Glutamate racemase as a target for drug discovery.
Bottom Line: Glutamate racemase, a member of the cofactor-independent, two-thiol-based family of amino acid racemases, has been implicated in the production and maintenance of sufficient d-glutamate pool levels required for growth.The subject of over four decades of research, it is now evident that the enzyme is conserved and essential for growth across the bacterial kingdom and has a conserved overall topology and active site architecture; however, several different mechanisms of regulation have been observed.These traits have recently been targeted in the discovery of both narrow and broad spectrum inhibitors.
Affiliation: Infection Discovery, AstraZeneca R&D Boston, 35 Gatehouse Drive, Waltham, MA 02451, USA. Stewart.Fisher@astrazeneca.comShow MeSH
Mentions: Recently, two series of allosteric inhibitors have been reported that have activity against Gram‐positive organisms. The first series features a purine scaffold (Fig. 7, analogues 16–18, Geng et al., 2007) and was identified using a high‐throughput screen of E. faecalis MurI enzyme activity. Early analogues in this series exhibited good potency against the enzymes from Enterococcus spp. and crystallographic studies with the E. faecalis enzyme revealed that the compounds bind to a site that partially overlaps with the region corresponding to the H. pylori pyrazolopyrimidinedione binding site. Importantly, both series of inhibitors utilize a displacement of the C‐terminal tryptophan (W252 in H. pylori; W254, E. faecalis) for binding; however, the movement of this residue, and the C‐terminal helix as a whole, is less extensive in formation of the purine binding pocket relative to that observed for the pyrazolopyrimidinedione binding site. Analysis of the in vitro inhibition structure activity relationships suggests that hydrophobic substitutions at the 2‐ and 9‐positions of the purine ring are required for binding, whereas the 6‐position is positioned near the solvent front and hydrophilic substitutions are tolerated. Despite efforts to improve the analogues through iterative structure‐based drug design strategies, only modest improvements in potency was observed for the Enterococcus spp and no activity was observed against the S. aureus enzyme. Further, analogues in the series exhibited relatively poor solubility and only moderate antibacterial activity (MIC = 16–64 µg ml−1).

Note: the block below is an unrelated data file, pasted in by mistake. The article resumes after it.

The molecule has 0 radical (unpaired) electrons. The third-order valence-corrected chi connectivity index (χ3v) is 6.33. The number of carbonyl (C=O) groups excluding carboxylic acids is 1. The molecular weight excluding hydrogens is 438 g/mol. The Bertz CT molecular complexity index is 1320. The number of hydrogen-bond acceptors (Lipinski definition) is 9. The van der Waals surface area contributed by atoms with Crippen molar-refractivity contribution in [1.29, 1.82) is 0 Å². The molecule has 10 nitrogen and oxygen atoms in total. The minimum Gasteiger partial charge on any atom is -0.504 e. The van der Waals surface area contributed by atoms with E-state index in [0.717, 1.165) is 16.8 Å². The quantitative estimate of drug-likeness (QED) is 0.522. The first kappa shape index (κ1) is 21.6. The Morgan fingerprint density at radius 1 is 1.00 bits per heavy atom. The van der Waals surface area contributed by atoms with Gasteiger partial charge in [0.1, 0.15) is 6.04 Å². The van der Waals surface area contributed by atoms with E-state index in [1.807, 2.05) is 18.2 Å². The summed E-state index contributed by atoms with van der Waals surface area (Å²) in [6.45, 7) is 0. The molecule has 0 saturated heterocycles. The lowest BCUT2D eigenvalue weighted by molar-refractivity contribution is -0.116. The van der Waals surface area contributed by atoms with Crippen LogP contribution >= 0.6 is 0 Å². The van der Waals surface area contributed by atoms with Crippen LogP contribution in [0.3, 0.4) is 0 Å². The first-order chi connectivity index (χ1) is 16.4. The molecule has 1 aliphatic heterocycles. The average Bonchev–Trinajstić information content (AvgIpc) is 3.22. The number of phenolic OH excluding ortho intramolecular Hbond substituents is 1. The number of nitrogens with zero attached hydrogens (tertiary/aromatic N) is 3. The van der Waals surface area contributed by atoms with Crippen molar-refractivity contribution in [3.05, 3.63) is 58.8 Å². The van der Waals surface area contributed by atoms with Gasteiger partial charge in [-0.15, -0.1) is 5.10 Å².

Affiliation: Infection Discovery, AstraZeneca R&D Boston, 35 Gatehouse Drive, Waltham, MA 02451, USA. Stewart.Fisher@astrazeneca.com